The U.S. health regulator on Monday proposed one dose of the latest updated COVID-19 shot annually for healthy adults, similar to the influenza immunization campaign, as it aims to simplify the country’s COVID-vaccine strategy.
The U.S. Food and Drug Administration also asked its panel of external advisers to consider the usage of two COVID vaccine shots a year for some young children, older adults, and persons with compromised immunity. The regulator proposed the need for routine selection of variants for updating the vaccine, similar to the way strains for flu vaccines are changed annually, in briefing documents ahead of a meeting of its panel on Thursday.
The change would take away the “fully vaccinated” monicker that became synonymous with the federal push of vaccines over the past two years. Currently, the FDA recommends most people in the United States get two doses of the original COVID vaccine spaced at least three to four weeks apart, depending on the vaccine, followed by a booster dose a few months later.
The FDA hopes annual immunization schedules may contribute to less complicated vaccine deployment and fewer vaccine administration errors, leading to improved vaccine coverage rates. The new model would be similar to flu shots with scientists developing a shot each year to target a specific strain of COVID. The agency’s proposal was on expected lines, following its announcement of its intention for the update last month.
The Biden administration has also been planning for a campaign of vaccine boosters every fall season.
If the panel votes in favor of the proposal, Pfizer Inc and Moderna Inc’s bivalent vaccines, which target both the Omicron and the original variants, would be used for all COVID vaccine doses, and not just as boosters.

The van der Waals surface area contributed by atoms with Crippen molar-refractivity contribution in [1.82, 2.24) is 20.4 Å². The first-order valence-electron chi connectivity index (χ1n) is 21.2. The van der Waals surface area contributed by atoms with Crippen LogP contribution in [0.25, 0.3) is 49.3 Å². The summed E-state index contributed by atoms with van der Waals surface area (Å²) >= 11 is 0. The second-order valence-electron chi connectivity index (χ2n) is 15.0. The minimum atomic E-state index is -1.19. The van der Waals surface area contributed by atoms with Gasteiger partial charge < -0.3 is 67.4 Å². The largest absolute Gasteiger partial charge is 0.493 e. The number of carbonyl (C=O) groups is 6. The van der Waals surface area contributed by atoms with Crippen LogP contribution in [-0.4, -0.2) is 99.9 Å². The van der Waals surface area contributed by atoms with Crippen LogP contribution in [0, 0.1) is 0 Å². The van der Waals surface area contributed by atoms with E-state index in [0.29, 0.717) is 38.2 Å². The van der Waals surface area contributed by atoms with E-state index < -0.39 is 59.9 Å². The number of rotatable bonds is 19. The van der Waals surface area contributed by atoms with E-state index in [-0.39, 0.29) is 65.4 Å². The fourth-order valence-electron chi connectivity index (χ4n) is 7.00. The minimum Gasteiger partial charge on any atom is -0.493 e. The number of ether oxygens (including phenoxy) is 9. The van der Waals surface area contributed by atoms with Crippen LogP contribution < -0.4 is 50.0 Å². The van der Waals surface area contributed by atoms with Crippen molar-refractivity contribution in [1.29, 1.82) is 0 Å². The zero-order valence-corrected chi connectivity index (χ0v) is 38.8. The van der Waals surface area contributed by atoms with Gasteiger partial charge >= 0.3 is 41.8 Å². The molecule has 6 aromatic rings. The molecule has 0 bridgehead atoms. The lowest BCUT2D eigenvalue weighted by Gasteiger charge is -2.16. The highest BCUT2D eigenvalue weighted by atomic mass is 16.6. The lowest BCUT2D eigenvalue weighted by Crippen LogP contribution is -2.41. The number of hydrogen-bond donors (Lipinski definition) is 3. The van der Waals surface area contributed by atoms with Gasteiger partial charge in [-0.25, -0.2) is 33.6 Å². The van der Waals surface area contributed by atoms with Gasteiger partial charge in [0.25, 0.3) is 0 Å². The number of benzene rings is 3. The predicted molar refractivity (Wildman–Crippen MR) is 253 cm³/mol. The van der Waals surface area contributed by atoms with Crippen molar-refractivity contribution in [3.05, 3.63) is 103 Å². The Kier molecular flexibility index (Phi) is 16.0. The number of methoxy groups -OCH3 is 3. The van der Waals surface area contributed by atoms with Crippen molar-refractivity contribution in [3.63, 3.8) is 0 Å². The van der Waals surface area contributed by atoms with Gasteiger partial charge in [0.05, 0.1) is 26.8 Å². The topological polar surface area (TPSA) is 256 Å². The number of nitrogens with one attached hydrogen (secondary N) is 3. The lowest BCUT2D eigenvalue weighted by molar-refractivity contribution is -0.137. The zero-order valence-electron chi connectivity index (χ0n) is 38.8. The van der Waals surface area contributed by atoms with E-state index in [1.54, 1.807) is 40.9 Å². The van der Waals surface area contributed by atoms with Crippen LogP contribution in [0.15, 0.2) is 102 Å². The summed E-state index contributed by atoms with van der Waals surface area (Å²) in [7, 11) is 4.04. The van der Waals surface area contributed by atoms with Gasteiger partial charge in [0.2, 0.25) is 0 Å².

According to NPR, not all health officials are keen on the proposed changes.
The COVID vaccine has proven to be very controversial with a large portion of Americans. Many have been wary of a drug that was pushed through on emergency authorization and did not have the benefit of having a typical testing time frame. There have also been multiple studies that appear to tie the drug to negative side effects, including myocarditis, weakened immune systems, and possible fertility issues.
“The public is voting with their arms if you will and said, ‘No. I’m not going to get this. This doesn’t make sense to us,'” said Dr. Gregory Poland, a vaccine researcher at the Mayo Clinic.
The efficacy of boosters also has caused skepticism from medical professionals who question the benefit of additional shots without data supporting a significant benefit.
“We have no solid data about the performance of the bivalent boosters,” said John Moore, an immunologist at Weill Cornell Medical College. “The hard evidence is lacking, and the evidence that is out there is at the very least inconclusive and to me trends towards saying the bivalent boosters were little if no better.”
Copyright 2023 Thomson/Reuters. Additions and edits for FISM News by Michael Cardinal.